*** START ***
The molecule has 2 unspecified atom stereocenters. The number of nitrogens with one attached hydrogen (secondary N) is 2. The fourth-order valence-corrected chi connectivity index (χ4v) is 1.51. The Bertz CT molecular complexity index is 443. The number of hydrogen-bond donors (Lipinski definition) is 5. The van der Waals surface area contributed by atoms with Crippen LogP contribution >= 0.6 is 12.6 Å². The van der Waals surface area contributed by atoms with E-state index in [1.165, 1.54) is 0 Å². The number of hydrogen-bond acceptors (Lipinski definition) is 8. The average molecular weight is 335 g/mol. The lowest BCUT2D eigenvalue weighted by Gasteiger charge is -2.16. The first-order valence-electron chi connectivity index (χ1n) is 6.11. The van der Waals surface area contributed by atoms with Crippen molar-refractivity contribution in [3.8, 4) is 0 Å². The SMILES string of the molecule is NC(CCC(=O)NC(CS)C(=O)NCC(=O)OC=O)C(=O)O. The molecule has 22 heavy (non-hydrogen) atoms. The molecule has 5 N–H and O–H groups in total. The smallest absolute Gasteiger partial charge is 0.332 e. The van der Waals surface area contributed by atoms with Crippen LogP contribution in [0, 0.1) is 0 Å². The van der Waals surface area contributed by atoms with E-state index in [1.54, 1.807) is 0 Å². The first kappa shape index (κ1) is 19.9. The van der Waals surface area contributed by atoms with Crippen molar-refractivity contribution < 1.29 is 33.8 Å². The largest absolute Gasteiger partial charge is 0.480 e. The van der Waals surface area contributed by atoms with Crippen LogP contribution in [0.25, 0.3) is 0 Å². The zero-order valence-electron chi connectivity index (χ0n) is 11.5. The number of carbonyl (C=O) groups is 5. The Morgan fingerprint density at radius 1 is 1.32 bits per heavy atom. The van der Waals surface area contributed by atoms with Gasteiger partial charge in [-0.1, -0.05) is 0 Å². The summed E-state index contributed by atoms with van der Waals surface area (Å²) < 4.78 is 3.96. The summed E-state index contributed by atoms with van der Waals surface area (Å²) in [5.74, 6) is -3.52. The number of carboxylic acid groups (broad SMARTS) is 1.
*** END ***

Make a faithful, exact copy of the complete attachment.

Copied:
The molecule has 2 unspecified atom stereocenters. The number of nitrogens with one attached hydrogen (secondary N) is 2. The fourth-order valence-corrected chi connectivity index (χ4v) is 1.51. The Bertz CT molecular complexity index is 443. The number of hydrogen-bond donors (Lipinski definition) is 5. The van der Waals surface area contributed by atoms with Crippen LogP contribution >= 0.6 is 12.6 Å². The van der Waals surface area contributed by atoms with E-state index in [1.165, 1.54) is 0 Å². The number of hydrogen-bond acceptors (Lipinski definition) is 8. The average molecular weight is 335 g/mol. The lowest BCUT2D eigenvalue weighted by Gasteiger charge is -2.16. The first-order valence-electron chi connectivity index (χ1n) is 6.11. The van der Waals surface area contributed by atoms with Crippen molar-refractivity contribution in [3.8, 4) is 0 Å². The SMILES string of the molecule is NC(CCC(=O)NC(CS)C(=O)NCC(=O)OC=O)C(=O)O. The molecule has 22 heavy (non-hydrogen) atoms. The molecule has 5 N–H and O–H groups in total. The smallest absolute Gasteiger partial charge is 0.332 e. The van der Waals surface area contributed by atoms with Crippen LogP contribution in [0, 0.1) is 0 Å². The van der Waals surface area contributed by atoms with E-state index in [1.54, 1.807) is 0 Å². The first kappa shape index (κ1) is 19.9. The van der Waals surface area contributed by atoms with Crippen molar-refractivity contribution < 1.29 is 33.8 Å². The largest absolute Gasteiger partial charge is 0.480 e. The van der Waals surface area contributed by atoms with Crippen LogP contribution in [0.25, 0.3) is 0 Å². The zero-order valence-electron chi connectivity index (χ0n) is 11.5. The number of carbonyl (C=O) groups is 5. The Morgan fingerprint density at radius 1 is 1.32 bits per heavy atom. The van der Waals surface area contributed by atoms with Gasteiger partial charge in [-0.1, -0.05) is 0 Å². The summed E-state index contributed by atoms with van der Waals surface area (Å²) < 4.78 is 3.96. The summed E-state index contributed by atoms with van der Waals surface area (Å²) in [5.74, 6) is -3.52. The number of carboxylic acid groups (broad SMARTS) is 1.